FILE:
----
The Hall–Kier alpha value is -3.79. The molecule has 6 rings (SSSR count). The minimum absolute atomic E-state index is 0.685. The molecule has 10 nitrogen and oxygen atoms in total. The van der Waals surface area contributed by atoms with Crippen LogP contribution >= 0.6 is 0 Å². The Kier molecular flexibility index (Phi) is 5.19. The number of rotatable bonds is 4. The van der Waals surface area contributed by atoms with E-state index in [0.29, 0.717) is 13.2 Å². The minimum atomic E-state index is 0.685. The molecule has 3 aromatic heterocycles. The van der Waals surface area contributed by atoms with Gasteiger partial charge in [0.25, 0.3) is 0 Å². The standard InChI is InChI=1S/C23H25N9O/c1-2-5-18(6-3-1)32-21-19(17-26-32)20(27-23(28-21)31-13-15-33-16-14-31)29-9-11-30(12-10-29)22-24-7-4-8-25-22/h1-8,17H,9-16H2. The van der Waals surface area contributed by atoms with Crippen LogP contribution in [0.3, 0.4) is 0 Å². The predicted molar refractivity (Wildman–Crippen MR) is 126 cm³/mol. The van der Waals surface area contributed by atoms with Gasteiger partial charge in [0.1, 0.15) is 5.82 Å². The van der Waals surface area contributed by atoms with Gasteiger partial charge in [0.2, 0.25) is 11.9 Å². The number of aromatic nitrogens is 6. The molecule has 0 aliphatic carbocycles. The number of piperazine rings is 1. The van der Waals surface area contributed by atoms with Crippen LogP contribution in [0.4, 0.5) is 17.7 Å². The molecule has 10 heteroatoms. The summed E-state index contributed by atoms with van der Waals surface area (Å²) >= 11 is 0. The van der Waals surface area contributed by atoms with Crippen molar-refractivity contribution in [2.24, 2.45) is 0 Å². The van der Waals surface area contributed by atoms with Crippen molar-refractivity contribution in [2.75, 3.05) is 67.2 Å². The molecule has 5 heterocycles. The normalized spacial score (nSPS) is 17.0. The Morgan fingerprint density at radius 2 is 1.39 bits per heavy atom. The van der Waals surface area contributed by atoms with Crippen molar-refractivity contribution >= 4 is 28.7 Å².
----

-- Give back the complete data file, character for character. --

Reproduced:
The Hall–Kier alpha value is -3.79. The molecule has 6 rings (SSSR count). The minimum absolute atomic E-state index is 0.685. The molecule has 10 nitrogen and oxygen atoms in total. The van der Waals surface area contributed by atoms with Crippen LogP contribution >= 0.6 is 0 Å². The Kier molecular flexibility index (Phi) is 5.19. The number of rotatable bonds is 4. The van der Waals surface area contributed by atoms with E-state index in [0.29, 0.717) is 13.2 Å². The minimum atomic E-state index is 0.685. The molecule has 3 aromatic heterocycles. The van der Waals surface area contributed by atoms with Gasteiger partial charge in [0.25, 0.3) is 0 Å². The standard InChI is InChI=1S/C23H25N9O/c1-2-5-18(6-3-1)32-21-19(17-26-32)20(27-23(28-21)31-13-15-33-16-14-31)29-9-11-30(12-10-29)22-24-7-4-8-25-22/h1-8,17H,9-16H2. The van der Waals surface area contributed by atoms with Crippen LogP contribution in [0.3, 0.4) is 0 Å². The predicted molar refractivity (Wildman–Crippen MR) is 126 cm³/mol. The van der Waals surface area contributed by atoms with Gasteiger partial charge in [0.1, 0.15) is 5.82 Å². The van der Waals surface area contributed by atoms with Gasteiger partial charge in [0.2, 0.25) is 11.9 Å². The number of aromatic nitrogens is 6. The molecule has 0 aliphatic carbocycles. The number of piperazine rings is 1. The van der Waals surface area contributed by atoms with Crippen LogP contribution in [0.4, 0.5) is 17.7 Å². The molecule has 10 heteroatoms. The summed E-state index contributed by atoms with van der Waals surface area (Å²) >= 11 is 0. The van der Waals surface area contributed by atoms with Crippen molar-refractivity contribution in [2.24, 2.45) is 0 Å². The van der Waals surface area contributed by atoms with Crippen molar-refractivity contribution in [2.75, 3.05) is 67.2 Å². The molecule has 5 heterocycles. The normalized spacial score (nSPS) is 17.0. The Morgan fingerprint density at radius 2 is 1.39 bits per heavy atom. The van der Waals surface area contributed by atoms with Crippen molar-refractivity contribution >= 4 is 28.7 Å².